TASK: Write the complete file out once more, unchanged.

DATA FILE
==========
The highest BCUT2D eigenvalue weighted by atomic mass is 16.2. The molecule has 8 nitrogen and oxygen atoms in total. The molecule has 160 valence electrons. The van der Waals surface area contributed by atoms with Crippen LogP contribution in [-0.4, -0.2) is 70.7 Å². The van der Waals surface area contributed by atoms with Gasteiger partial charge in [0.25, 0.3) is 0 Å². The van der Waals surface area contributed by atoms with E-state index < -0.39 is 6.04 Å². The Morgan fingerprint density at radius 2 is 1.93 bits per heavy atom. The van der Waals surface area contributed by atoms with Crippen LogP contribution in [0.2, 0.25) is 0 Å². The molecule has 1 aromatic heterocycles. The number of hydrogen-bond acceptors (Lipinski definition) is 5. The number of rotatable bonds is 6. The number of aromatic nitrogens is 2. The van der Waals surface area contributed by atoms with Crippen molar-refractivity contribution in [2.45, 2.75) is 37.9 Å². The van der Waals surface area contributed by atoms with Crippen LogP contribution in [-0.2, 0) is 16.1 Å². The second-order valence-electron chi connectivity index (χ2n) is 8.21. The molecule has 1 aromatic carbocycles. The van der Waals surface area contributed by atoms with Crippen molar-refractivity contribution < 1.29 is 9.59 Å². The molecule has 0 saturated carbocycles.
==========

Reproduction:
The highest BCUT2D eigenvalue weighted by atomic mass is 16.2. The molecule has 8 nitrogen and oxygen atoms in total. The molecule has 160 valence electrons. The van der Waals surface area contributed by atoms with Crippen LogP contribution in [-0.4, -0.2) is 70.7 Å². The van der Waals surface area contributed by atoms with Gasteiger partial charge in [0.25, 0.3) is 0 Å². The van der Waals surface area contributed by atoms with E-state index < -0.39 is 6.04 Å². The Morgan fingerprint density at radius 2 is 1.93 bits per heavy atom. The van der Waals surface area contributed by atoms with Crippen LogP contribution in [0.2, 0.25) is 0 Å². The molecule has 1 aromatic heterocycles. The number of hydrogen-bond acceptors (Lipinski definition) is 5. The number of rotatable bonds is 6. The number of aromatic nitrogens is 2. The van der Waals surface area contributed by atoms with Crippen molar-refractivity contribution in [2.45, 2.75) is 37.9 Å². The van der Waals surface area contributed by atoms with Crippen LogP contribution in [-0.2, 0) is 16.1 Å². The second-order valence-electron chi connectivity index (χ2n) is 8.21. The molecule has 1 aromatic carbocycles. The van der Waals surface area contributed by atoms with Crippen molar-refractivity contribution < 1.29 is 9.59 Å². The molecule has 0 saturated carbocycles.